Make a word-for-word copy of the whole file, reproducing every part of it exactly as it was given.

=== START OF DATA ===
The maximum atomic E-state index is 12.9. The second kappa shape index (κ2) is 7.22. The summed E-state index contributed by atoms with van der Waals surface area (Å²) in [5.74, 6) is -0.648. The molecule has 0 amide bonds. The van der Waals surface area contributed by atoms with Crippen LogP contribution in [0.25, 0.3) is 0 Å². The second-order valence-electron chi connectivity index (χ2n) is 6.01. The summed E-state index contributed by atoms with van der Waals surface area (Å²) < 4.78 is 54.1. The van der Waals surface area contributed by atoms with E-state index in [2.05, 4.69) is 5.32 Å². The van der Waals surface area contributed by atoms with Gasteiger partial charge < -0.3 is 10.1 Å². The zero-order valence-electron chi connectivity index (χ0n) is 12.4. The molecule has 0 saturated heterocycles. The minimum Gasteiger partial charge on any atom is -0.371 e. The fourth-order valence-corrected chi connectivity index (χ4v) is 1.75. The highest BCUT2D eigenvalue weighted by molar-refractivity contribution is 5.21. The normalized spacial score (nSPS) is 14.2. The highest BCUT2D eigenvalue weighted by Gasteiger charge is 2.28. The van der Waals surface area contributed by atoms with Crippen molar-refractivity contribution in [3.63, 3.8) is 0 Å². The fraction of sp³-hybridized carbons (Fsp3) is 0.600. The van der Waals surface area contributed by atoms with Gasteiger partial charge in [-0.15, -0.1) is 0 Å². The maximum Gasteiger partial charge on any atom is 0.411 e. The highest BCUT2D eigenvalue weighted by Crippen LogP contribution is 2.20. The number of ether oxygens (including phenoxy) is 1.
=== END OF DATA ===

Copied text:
The maximum atomic E-state index is 12.9. The second kappa shape index (κ2) is 7.22. The summed E-state index contributed by atoms with van der Waals surface area (Å²) in [5.74, 6) is -0.648. The molecule has 0 amide bonds. The van der Waals surface area contributed by atoms with Crippen LogP contribution in [0.25, 0.3) is 0 Å². The second-order valence-electron chi connectivity index (χ2n) is 6.01. The summed E-state index contributed by atoms with van der Waals surface area (Å²) < 4.78 is 54.1. The van der Waals surface area contributed by atoms with E-state index in [2.05, 4.69) is 5.32 Å². The van der Waals surface area contributed by atoms with Gasteiger partial charge < -0.3 is 10.1 Å². The zero-order valence-electron chi connectivity index (χ0n) is 12.4. The molecule has 0 saturated heterocycles. The minimum Gasteiger partial charge on any atom is -0.371 e. The fourth-order valence-corrected chi connectivity index (χ4v) is 1.75. The highest BCUT2D eigenvalue weighted by molar-refractivity contribution is 5.21. The normalized spacial score (nSPS) is 14.2. The highest BCUT2D eigenvalue weighted by Gasteiger charge is 2.28. The van der Waals surface area contributed by atoms with Crippen molar-refractivity contribution in [3.63, 3.8) is 0 Å². The fraction of sp³-hybridized carbons (Fsp3) is 0.600. The van der Waals surface area contributed by atoms with Gasteiger partial charge in [-0.15, -0.1) is 0 Å². The maximum Gasteiger partial charge on any atom is 0.411 e. The highest BCUT2D eigenvalue weighted by Crippen LogP contribution is 2.20. The number of ether oxygens (including phenoxy) is 1.